BY Alice Lawton
on Jun 09, 2015
It was revealed recently that eight out of the ten men arrested for the shooting of Malala Yousafzai were acquitted of the charge, according to Takepart. Yousafzai was shot in 2012, on a bus traveling home from school. The Pakistani Taliban targeted Yousafzai because of her outspoken stance that girls should be allowed to attend school.
In April it was reported that the ten suspects had all confessed to and been sentenced for their crime. They were to serve a life sentence, which in Pakistan is 25 years. Read More
Today, Pakistan suffered one of the bloodiest attacks the country has faced in years. Taliban gunmen entered a military-run school in Peshwar, killing a total of 141 people, 132 innocent children and 9 staff.
The gunmen, who dressed in military uniform and suicide vests, entered the school and began to open fire at students. Pakistani police have said that all seven gunmen involved have been killed.
President Obama has released a statement saying,
"The United States condemns in the strongest possible terms today’s horrific attack on the Army Public School in Peshawar, Pakistan. Read More
BY Emma Tilden
on May 24, 2014
Elections for the European Union will be held this Sunday, May 25th, and polls are predicting that Soraya Post will become the first candidate from the Swedish “Feminist Initiative” party (Fi) to take a seat in the EU parliament.
Soraya Post of the Swedish Feminist Initiative, Image Courtesy of The Guardian
Fi’s feisty slogan, "Out with the racists, in with the feminists," makes the important point that feminism can be used as a platform for change in all forms of discrimination. Read More
BY Claire Filipek
on Apr 16, 2014
The poster as seen from the artists' own drone #NotABugSplat
The project is known by the hashtag “Not A Bug Splat” because the phrase "bug splats" is military slang often used by drone operators to refer to killings. "Bug splats." Did we just enter the world of the sci-fi novel Ender’s Game?! It is no wonder that activists sought a new approach to confront this insensitivity and also raise awareness to the horrific reality of civilian casualties due to such drone attacks. Read More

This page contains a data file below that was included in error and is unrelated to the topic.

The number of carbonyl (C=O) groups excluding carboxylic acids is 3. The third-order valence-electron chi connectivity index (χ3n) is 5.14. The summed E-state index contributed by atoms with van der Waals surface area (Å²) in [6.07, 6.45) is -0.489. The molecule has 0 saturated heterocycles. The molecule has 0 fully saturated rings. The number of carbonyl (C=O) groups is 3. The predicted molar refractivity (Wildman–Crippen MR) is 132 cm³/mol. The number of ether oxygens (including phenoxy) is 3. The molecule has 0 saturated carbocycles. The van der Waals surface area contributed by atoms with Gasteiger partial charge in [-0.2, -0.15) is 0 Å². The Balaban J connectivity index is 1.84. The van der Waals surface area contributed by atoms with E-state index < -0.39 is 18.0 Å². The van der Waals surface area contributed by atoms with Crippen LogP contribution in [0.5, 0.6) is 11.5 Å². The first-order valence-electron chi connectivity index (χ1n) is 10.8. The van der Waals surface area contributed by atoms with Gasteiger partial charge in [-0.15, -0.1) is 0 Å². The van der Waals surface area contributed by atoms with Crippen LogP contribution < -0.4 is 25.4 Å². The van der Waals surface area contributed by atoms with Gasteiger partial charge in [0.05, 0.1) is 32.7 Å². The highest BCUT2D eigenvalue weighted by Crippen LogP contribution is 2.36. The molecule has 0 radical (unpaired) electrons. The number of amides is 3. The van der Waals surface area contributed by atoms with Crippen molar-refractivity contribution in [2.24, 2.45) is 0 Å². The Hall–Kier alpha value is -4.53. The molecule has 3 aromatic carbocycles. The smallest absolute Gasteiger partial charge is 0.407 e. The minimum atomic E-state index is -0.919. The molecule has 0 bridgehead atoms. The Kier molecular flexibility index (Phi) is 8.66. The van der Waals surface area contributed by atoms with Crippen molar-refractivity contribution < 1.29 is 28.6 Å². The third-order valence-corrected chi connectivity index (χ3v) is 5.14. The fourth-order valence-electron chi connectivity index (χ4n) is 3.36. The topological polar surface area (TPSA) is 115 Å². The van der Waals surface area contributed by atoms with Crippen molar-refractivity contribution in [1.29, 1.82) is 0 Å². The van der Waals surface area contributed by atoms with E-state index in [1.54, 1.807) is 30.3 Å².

In an increasing effort to be more diverse, Marvel Comics will be releasing a new series this February whose lead character is a teenage Muslim girl named Kamala Khan.
Originally from Pakistan but living in Jersey City, Khan will struggle to not just combat super-villains with her kick-ass superpowers, (she can shape-shift!) but also address personal conflicts between her family’s expectations and her own desires.
Khan’s character originated from a conversation between two Marvel editors, Sana Amanat and Steve Wacker. Read More
Inspector Shazadi Gillani and Rizwana Zafar have faced their fair share of hurdles. Without the support of her father, Gillani paid for her own basic training. After the birth of eight daughters, Zafar’s parents raised her as a boy. The two now police an especially conservative northern Khyber Pakhunkhwa province. Gillani dons a burqa, and Zafar wears a faux mustache as they fend off bandits and militant forces.
As Reuters reports, the biggest battle fought by these women is one against inequality. Read More
BY Fatimah Hameed
on Oct 10, 2013
Everyone has been talking about 16-year-old Malala Yousafzai and her outspoken advocacy of women and education (we certainly have been). Tuesday night, the youngest Nobel Peace Prize nominee went on television to speak on one of America’s greatest and prestigious stages—that’s right, The Daily Show with Jon Stewart. And so commenced the first time I’ve wept while watching Comedy Central (aside from whenever I watch 50 First Dates). Read More
BY Maggie Carr
on Oct 30, 2012
We’re happy to report that Pakistani teen activist Malala Yousafzai is not expected to have significant brain damage following an assassination attempt by the Taliban.
Malala has been undergoing treatment at Queen Elizabeth Hospital in Birmingham, England for the last two weeks. According to University Hospitals Birmingham medical director Dr. Dave Rosser, is able to walk nearly unassisted and “appears to have very good memories of both the last few days of her care and events prior to the incident. Read More
BY Kaitlin Cole
on Oct 22, 2012
Malala Yousafzai, the brave young activist from Pakistan who was shot by the Taliban, is doing well. She’s currently recovering at Queen Elizabeth Hospital in Birmingham, England. Dr. David Rosser, the medical director at the hospital, stated that Malala is communicating freely and writing, and said that Malala wanted information about her condition to be made public. She can’t currently speak due to a tracheotomy tube, but should be able to within the next few days.
Malala will need surgery to restructure her skull and Dr. Read More
BY Maggie Carr
on Oct 16, 2012
The recent shooting of Malala Yousafzai has torn me up. Deeply. You’d have to be an automaton to feel anything but grief. But she continues to hang on, and along with the rest of the world, I'm hoping that her doctors' most recent predictions--that she'll make a "decent recovery"--will turn out to be true.
I mourn the disruption, if not the destruction, of a young and very promising life. But violence is often a response to fear, and it gives me hope—real, fierce hope—that the Taliban is so terrified of a teenage girl.
They should be. Read More